On the Beat | By Wong Chun Wai

Councils must focus on the essentials

Thus, some officials have treated their municipalities as
their fiefdom, subtly reminding the Local Government and Housing Ministry that
it only has a policy-making role despite being a federal entity.

As minister Datuk Seri Ong Ka Ting says, the rules are there but the problem
begins at the implementation stage especially when rules are interpreted to
suit the council, or the officials.

In fact, at one time, many municipal council presidents' posts were held by the
mentris besar or chief ministers themselves.

Unlike other government agencies, the local governments have plenty of cash as
they collect revenue in various forms such as assessment rates, parking fees
and summonses.

In affluent areas, we sometimes see these councils spending taxpayers' money on
so-called beautification projects but which actually brought the

The Subang Jaya Municipal Council, one of the richest councils, spent RM3mil to
build the Millennium Square, with some steel replicas of palm trees and a pond
squeezed into it — hardly the tourist attraction the council tried to spin to
justify this wastage.

But the main complaints of ordinary Malaysians are basically the failure of
councils to do a decent job in keeping their residential areas clean.

They want their rubbish collected, the streets properly lit, the grass properly
cut, the wet markets clean and playing fields available for our children to
spend their time.

For traders and businessmen, they want the enforcement officers to be fair.
Many of us must have, at one time or another, seen how high-handed these
officers can be in dealing with unlicensed traders.

We must have wondered why no action was taken against restaurant owners who
placed their tables on parking lots when motorists, just down the road, are
fined when their meters run out of parking time.

No one can fault ordinary Malaysians if they suspect these officials of being
corrupt. The saddest part is that councils are acting against these errant
restaurateurs only after a fatal car accident in Petaling Jaya.

We are talking about making Malaysia a developed nation but our city officials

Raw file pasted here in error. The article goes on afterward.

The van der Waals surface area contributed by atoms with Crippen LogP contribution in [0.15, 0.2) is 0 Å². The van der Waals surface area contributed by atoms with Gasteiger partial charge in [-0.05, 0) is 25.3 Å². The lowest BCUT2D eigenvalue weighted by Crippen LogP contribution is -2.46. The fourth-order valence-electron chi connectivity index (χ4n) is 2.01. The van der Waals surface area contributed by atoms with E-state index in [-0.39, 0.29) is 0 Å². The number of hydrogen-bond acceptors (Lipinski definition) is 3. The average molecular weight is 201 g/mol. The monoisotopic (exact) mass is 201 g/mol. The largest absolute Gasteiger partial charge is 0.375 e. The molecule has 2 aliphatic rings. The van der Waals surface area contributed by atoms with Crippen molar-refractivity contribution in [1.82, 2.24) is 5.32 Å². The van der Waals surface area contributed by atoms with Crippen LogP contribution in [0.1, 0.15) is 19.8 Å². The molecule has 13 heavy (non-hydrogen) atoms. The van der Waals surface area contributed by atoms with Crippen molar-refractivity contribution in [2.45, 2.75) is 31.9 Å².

are certainly not doing what they are supposedly paid to do.

Forget about living in well-managed cities like those in Australia and Canada.
You can choose to live in Putrajaya, where 70% of the land is earmarked for
parks, gardens, open spaces and lakes if we want quality of living.

For the rest of us, we have to live with our councils which are doing a lousy
job in grappling with problems like flash floods, illegal building extensions,
cleanliness, maintenance, traffic jams and the ubiquitous hawkers.

Even the cleanliness in affluent Desa Sri Hartamas, Kuala Lumpur, billed as the
alternate Bangsar, is fast deteriorating as its popularity grows.

You only have to stroll along the sidewalks to see rubbish strewn around, the
stench and the rats in the back lanes. Parking is, of course, a serious problem
and it makes us wonder how so many buildings can be approved when there is
insufficient parking space.

Our council officials can expect Malaysians to check on them. With Malaysians
travelling more and becoming more educated, our councillors would have to
reinvent themselves to meet rising expectations.

They should be prepared to be questioned over their actions. Their legitimacy,
accountability and transparency will always be the basis by which we judge
their ability to manage urban problems.

There have been suggestions that councillors should be elected instead of
appointed. It may be democratically attractive but it may not necessarily be workable,
especially if the Federal Government is run by another political party.

Let us also not assume that opposition politicians are angels. In Kelantan and
Terengganu, we have seen how the PAS-run councils have imposed outrageous rules
such as segregation of the sexes in supermarket checkouts, cinemas and even
Ferris-wheel rides.

According to urban planner Dr Goh Ban Lee, the Penang Island City Council,
under the Socialist Front in 1963, refused to celebrate Malaysia Day because it
considered the formation of Malaysia a form of neo-colonialism.

The council was subsequently suspended by the Alliance government and the state
secretary took over the council's administration. The two parties also spent
their time fighting each other instead of solving the people's problems.

It's time the Federal Government take away some of the powers of the councils
as well as lift the shroud of secrecy surrounding council meetings.

If parliamentary and senate meetings are open to the press, why should the
councils be exempted? If some mentris besar are now opening their doors once a
week to the people, why should council presidents be exempted?

If the telephone numbers and e-mail addresses of elected representatives in
Selangor are put up on billboards, why can't the senior officials and
councillors follow suit?

The job of running a city now no longer just require officials with urban
management background but those who will not be tempted to put their hand into
the kitty.